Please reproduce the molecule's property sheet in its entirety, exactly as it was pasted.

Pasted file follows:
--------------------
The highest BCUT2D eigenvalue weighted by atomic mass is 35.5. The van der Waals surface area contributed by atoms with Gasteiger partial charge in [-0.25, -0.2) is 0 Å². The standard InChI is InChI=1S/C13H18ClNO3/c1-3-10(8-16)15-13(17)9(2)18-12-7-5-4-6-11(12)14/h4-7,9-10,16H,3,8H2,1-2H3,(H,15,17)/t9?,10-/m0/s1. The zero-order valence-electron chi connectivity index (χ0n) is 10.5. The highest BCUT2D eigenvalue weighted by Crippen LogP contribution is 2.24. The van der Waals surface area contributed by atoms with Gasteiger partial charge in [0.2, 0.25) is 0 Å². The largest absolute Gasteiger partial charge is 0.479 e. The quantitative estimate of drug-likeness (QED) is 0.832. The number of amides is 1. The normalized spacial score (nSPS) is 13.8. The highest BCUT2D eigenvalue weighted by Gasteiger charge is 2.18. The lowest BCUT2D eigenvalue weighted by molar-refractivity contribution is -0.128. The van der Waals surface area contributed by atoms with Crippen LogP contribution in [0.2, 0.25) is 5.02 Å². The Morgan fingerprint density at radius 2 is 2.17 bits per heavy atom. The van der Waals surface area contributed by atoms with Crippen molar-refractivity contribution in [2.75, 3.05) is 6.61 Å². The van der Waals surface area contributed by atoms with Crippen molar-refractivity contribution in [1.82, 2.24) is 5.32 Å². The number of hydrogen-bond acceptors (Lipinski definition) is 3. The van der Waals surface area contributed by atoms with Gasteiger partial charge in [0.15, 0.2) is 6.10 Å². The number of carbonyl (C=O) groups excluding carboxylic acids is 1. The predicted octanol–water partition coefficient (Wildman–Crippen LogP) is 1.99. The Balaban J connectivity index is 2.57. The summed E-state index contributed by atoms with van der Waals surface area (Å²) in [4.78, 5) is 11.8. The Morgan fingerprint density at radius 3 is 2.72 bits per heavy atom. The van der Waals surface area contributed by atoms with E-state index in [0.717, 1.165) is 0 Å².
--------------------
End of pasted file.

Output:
The highest BCUT2D eigenvalue weighted by atomic mass is 35.5. The van der Waals surface area contributed by atoms with Gasteiger partial charge in [-0.25, -0.2) is 0 Å². The standard InChI is InChI=1S/C13H18ClNO3/c1-3-10(8-16)15-13(17)9(2)18-12-7-5-4-6-11(12)14/h4-7,9-10,16H,3,8H2,1-2H3,(H,15,17)/t9?,10-/m0/s1. The zero-order valence-electron chi connectivity index (χ0n) is 10.5. The highest BCUT2D eigenvalue weighted by Crippen LogP contribution is 2.24. The van der Waals surface area contributed by atoms with Gasteiger partial charge in [0.2, 0.25) is 0 Å². The largest absolute Gasteiger partial charge is 0.479 e. The quantitative estimate of drug-likeness (QED) is 0.832. The number of amides is 1. The normalized spacial score (nSPS) is 13.8. The highest BCUT2D eigenvalue weighted by Gasteiger charge is 2.18. The lowest BCUT2D eigenvalue weighted by molar-refractivity contribution is -0.128. The van der Waals surface area contributed by atoms with Crippen LogP contribution in [0.2, 0.25) is 5.02 Å². The Morgan fingerprint density at radius 2 is 2.17 bits per heavy atom. The van der Waals surface area contributed by atoms with Crippen molar-refractivity contribution in [2.75, 3.05) is 6.61 Å². The van der Waals surface area contributed by atoms with Crippen molar-refractivity contribution in [1.82, 2.24) is 5.32 Å². The number of hydrogen-bond acceptors (Lipinski definition) is 3. The van der Waals surface area contributed by atoms with Gasteiger partial charge in [0.15, 0.2) is 6.10 Å². The number of carbonyl (C=O) groups excluding carboxylic acids is 1. The predicted octanol–water partition coefficient (Wildman–Crippen LogP) is 1.99. The Balaban J connectivity index is 2.57. The summed E-state index contributed by atoms with van der Waals surface area (Å²) in [4.78, 5) is 11.8. The Morgan fingerprint density at radius 3 is 2.72 bits per heavy atom. The van der Waals surface area contributed by atoms with E-state index in [0.717, 1.165) is 0 Å².